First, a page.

E.U. Call for Ship Recycling License

shipbreaking

By MarEx 2016-07-07 02:31:44

Ships regardless of their flag should not be allowed to call at any E.U. port without a ship recycling license to incentivize sustainable ship recycling, a European Commission report recommends.

The report written by Ecorys, DNV-GL and the Erasmus University School of Law, looks into the possibility of introducing a financial incentive to enhance safe and environmentally sound ship recycling. 

Ship recycling license fees would be earmarked to cover the cost-gap between substandard and sustainable end-of-life ship management. The capital amount accumulated during the operational life of the vessel would be set aside for the ship and only paid back to the last owner of the vessel as a premium if the ship is recycled in a sustainable facility approved by the E.U.

The 2013 E.U. Ship Recycling Regulation requires all vessels sailing under an E.U. flag to use an approved ship recycling facility. A major shortcoming of the Regulation, however, is that shipowners can circumvent the law by simply flagging out to a non-E.U. flag, says NGO Shipbreaking Platform. “Last year, Bangladesh, where human rights abuses and pollution caused by shipbreaking activities are known to be the worst, was the preferred destination for end-of-life ships. E.U. owners account for around one third of the end-of-life tonnage beached in substandard yards in Bangladesh, India and Pakistan. Thus, the E.U. is the single largest market sending end-of-life ships for dirty and dangerous shipbreaking and has a particular responsibility to regulate ship recycling, says the Platform. 

Environmentalist Support

“E.U. shipping companies should not circumvent E.U. environmental laws and not utilize practices that would never be allowed in Europe,” says Sotiris Raptis, shipping and aviation officer at the environmental group Transport and Environment. “E.U. flag-neutral measures which apply equally to all ships calling at E.U. ports are necessary to increase environmental protection.” 

We call on the European Commission to follow-up this report with a legislative proposal, says Stephane Arditi, Products & Waste Policy Manager of the European Environmental Bureau. “The effective implementation of European environmental policies has been dependent on making the polluter pay. If the E.U. is serious about its commitment to sustainable ship recycling, all shipowners trading in Europe need to be held financially liable.”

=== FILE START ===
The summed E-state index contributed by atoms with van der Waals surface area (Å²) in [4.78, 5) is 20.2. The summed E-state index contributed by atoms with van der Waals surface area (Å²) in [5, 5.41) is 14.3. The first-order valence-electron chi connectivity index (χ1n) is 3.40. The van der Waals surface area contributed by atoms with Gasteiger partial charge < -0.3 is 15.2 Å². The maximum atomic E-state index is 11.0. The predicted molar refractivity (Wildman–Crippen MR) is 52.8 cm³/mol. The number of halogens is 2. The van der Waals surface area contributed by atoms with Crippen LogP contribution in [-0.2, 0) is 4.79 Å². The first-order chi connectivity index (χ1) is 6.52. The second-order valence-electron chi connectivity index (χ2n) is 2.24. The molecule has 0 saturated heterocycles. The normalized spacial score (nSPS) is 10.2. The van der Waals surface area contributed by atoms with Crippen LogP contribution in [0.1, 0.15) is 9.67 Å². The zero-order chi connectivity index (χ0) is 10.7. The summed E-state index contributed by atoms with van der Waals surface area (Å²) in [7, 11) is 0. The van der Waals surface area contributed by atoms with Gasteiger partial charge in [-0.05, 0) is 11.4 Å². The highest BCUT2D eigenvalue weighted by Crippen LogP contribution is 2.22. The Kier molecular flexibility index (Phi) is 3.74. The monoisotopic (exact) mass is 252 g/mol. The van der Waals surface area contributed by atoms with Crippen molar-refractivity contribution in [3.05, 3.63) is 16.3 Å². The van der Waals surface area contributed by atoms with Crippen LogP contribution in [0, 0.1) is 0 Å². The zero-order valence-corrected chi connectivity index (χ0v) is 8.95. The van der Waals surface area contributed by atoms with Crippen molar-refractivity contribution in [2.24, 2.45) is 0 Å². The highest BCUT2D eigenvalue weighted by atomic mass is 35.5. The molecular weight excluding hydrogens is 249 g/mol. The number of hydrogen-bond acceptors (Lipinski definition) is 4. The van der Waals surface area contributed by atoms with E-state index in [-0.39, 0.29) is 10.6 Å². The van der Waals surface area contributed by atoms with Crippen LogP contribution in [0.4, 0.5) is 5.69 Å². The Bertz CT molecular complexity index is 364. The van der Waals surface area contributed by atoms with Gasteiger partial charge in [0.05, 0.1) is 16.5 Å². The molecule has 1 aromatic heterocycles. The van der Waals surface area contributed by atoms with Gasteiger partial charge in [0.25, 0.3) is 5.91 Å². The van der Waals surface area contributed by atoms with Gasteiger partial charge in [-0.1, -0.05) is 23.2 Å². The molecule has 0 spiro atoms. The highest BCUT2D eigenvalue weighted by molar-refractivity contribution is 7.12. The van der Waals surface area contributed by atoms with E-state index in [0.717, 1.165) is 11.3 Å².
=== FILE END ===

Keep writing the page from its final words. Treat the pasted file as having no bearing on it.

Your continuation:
Details of the proposal

The basic idea behind the ship recycling license is that a contribution is charged to the shipowner, when he applies for this license. This contribution consists of two elements. The first part, a (small) charge to cover the administrative costs of issuing the license, is retribution. The second part, a premium, is levied from the shipowner, and transferred to the ship-recycling fund, where it is administered separately in a transparent manner, together with the other capital already accumulated by the relevant ship as an individual credit to a future payment of the same amount.

The amount of the premium levied, depends on the capital amount that needs to be accumulated for the relevant ship and the set time-frame, within which the capital is to be accumulated. The capital amount needed for a particular ship in turn depends on factors connected to the individual characteristics of the relevant ship (e.g. its size and ship type). 

To be effective in terms of recycling behavior, the capital amount would need to bridge the revenue gap between the revenues for a shipowner opting for ship recycling in compliance with the Ship Recycling Regulation and the situation in which the shipowner opts for the (currently) more lucrative option of non-regulation-compliant ship recycling.

The full capital amount does not become payable until after the ship has been recycled. It is payable to the ultimate shipowner only if the ultimate shipowner proves that the ship has been recycled in compliance with the Ship Recycling Regulation at a ship recycling facility included in the European List. If, however, it becomes apparent that the ship has been dismantled in a facility not included in the European List, the shipowner forfeits the accrued rights to the payment of the capital amount which would then be transmitted by the Ship Recycling Fund to a general benefit fund in the area of ship recycling. 

In order to avoid that the ship recycling license and the premium thus levied from ships calling at E.U. ports work out disproportionally for ships with either a very high frequency (e.g. tugboats and coastal vessels) or a very low frequency of calling at E.U. ports, the license validity would be time-based rather than linked to the number of calls. The duration of the license’s validity could be differentiated, e.g. offering shipowners the choice to apply for a license with a validity of a month instead of a year, and to adjust the premium accordingly, in the interest of ships with very low frequencies of call in E.U. ports.

The report is available here.